“NECROPHELIA: DEATH, FEMININITY AND THE MAKING OF MODERN AESTHETICS.” Performance Research: A Journal of the Performing Arts, Special Issue: On Shakespeare, Vol. 10, No. 3: 35-53 (2005).

“ONTHOLOGY AND EROTICISM: TWO BODIES OF OPHELIA.” Women’s Studies: An Interdisciplinary Journal, Vol. 34, No. 6: 485-503 (2005).

“THE THEATRE OF TRANSITION: BOGUSLAW SCHAEFFER AND THE POLISH STAGE OF THE BRAVE NEW WORLD.” Toronto Slavic Quarterly, No. 9 (2004).

POPULAR WRITING

“The Comic Frame of Sławomir Mrożek: Or, How to Tell if You Live in a Totalitarian Country.” Essay, LA Review of Books, 2018.

“The Wooster Group’s A Pink Chair: Can You Ever Return?”  Production review, The Theatre Times, 2018.

The Context of Contemporary Polish Theatre: Spotlight on Poland.” Editorial, The Theatre Times, 2018.

“The Theatre Times: Why? Why Now?” Editorial, The Theatre Times, 2016.

“Boston’s Theatre Scene: Not All Arts Are Created Equal.” An opinion piece, The Boston Globe, 2015.

“Mieczyslaw Weinberg’s Opera The Passenger: On Memory and Forgetting.” The Cosmopolitan Review, 2015.

“How I Survived Socialism: A Self-help Guide For Worried Americans.” Essay, The Cosmopolitan Review, 2012.

“Between Art and Science: A Conversation with Roald Hoffmann, Nobel Prize-winner, Scientist, Playwright, and Poet.” The Cosmopolitan Review, 2014.

“Interview About The Post-traumatic Theatre of Grotowski and Kantor.” Anthem Press Blog, 2014.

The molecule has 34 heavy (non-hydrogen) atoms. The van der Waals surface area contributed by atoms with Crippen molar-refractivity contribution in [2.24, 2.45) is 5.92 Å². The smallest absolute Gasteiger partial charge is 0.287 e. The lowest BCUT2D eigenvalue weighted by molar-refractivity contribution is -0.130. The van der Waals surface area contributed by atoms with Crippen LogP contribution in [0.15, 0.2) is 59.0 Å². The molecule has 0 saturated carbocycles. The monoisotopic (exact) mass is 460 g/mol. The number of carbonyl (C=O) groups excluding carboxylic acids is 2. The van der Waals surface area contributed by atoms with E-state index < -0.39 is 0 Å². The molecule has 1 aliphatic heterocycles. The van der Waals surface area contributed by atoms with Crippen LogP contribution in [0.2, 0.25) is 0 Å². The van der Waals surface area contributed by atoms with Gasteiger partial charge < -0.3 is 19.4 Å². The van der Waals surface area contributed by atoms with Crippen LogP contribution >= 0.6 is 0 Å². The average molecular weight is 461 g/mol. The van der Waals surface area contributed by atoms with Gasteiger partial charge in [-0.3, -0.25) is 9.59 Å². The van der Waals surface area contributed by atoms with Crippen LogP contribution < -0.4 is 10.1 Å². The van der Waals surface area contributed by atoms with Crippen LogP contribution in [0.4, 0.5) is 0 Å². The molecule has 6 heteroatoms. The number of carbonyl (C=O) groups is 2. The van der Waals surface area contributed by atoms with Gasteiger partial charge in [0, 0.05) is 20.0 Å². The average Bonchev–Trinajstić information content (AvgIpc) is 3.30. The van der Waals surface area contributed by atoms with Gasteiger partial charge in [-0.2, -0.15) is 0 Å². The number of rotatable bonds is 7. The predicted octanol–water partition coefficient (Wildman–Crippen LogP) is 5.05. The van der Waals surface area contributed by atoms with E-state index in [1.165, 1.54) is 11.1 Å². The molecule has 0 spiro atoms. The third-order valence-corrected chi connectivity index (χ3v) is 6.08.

“How the Holocaust Shaped Theatre: Emerson Professor Describes Its Impact on Polish Directors.” The Jewish Advocate, 2013.

“Meet the Dramaturg – Conversation.” Opera blog, Boston Lyric Opera, 2014.

“Building the Future for Opera in a Digital World.” Opera blog, Boston Lyric Opera, 2014.

“The Case for National Theatre.” Opinion piece, The National Performing Arts Convention, 2013.

“Escape From Circus: Review of Mabou Mines’s Dollhouse.” Review, Hot Review, 2012.

La Boheme: BLO’s Version.” Dramaturgy opera blog, Boston Lyric Opera, 2015.

“The Ethics of Don Giovanni.” Dramaturgy opera blog, Boston Lyric Opera, 2015.

“Don Giovanni: The Law of The Father.” Dramaturgy opera blog, Boston Lyric Opera, 2015.

“BLO’s Version of Mozart’s Don Giovanni. Dramaturgy opera blog, Boston Lyric Opera, 2015.

“Don Giovanni in Prague and Vienna.” Dramaturgy opera blog, Boston Lyric Opera, 2015.

“The Legend of Don Giovanni.” Dramaturgy opera blog, Boston Lyric Opera, 2015.

“Opera Blog: The Women of Don Giovanni.” Dramaturgy opera blog, Boston Lyric Opera, 2015.

“Conversation with Michael Beckerman about Kátya Kabanová.” Dramaturgy opera blog, Boston Lyric Opera, 2015.

Kátya Kabanová – The Drowned Woman and The Cult of L’Inconnue.” Dramaturgy opera blog, Boston Lyric Opera, 2015.

Kátya Kabanová and Aleksandr Ostrovsky’s Groza.” Dramaturgy opera blog, Boston Lyric Opera, 2015.

“Kátya Kabanová – Political and Cultural Context.” Dramaturgy opera blog, Boston Lyric Opera, 2015.

“Kátya Kabanová – Love, Death and Marriage.” Dramaturgy opera blog, Boston Lyric Opera, 2015.

“Kátya Kabanová – The Woman Behind the Story.” Dramaturgy opera blog, Boston Lyric Opera, 2015.

“A Conversation with Byron Adams about The Love Potion.” Dramaturgy opera blog, Boston Lyric Opera, 2014.

“The Love Potion – Love Death, or Liebestod.” Dramaturgy opera blog, Boston Lyric Opera, 2014.

“The Love Potion – Background Story.” Dramaturgy opera blog, Boston Lyric Opera, 2014.

“The Love Potion – BLO’s Version.” Dramaturgy opera blog, Boston Lyric Opera, 2014.

“The Love Potion – The Myth of Tristan and Iseult.” Dramaturgy opera blog, Boston Lyric Opera, 2014.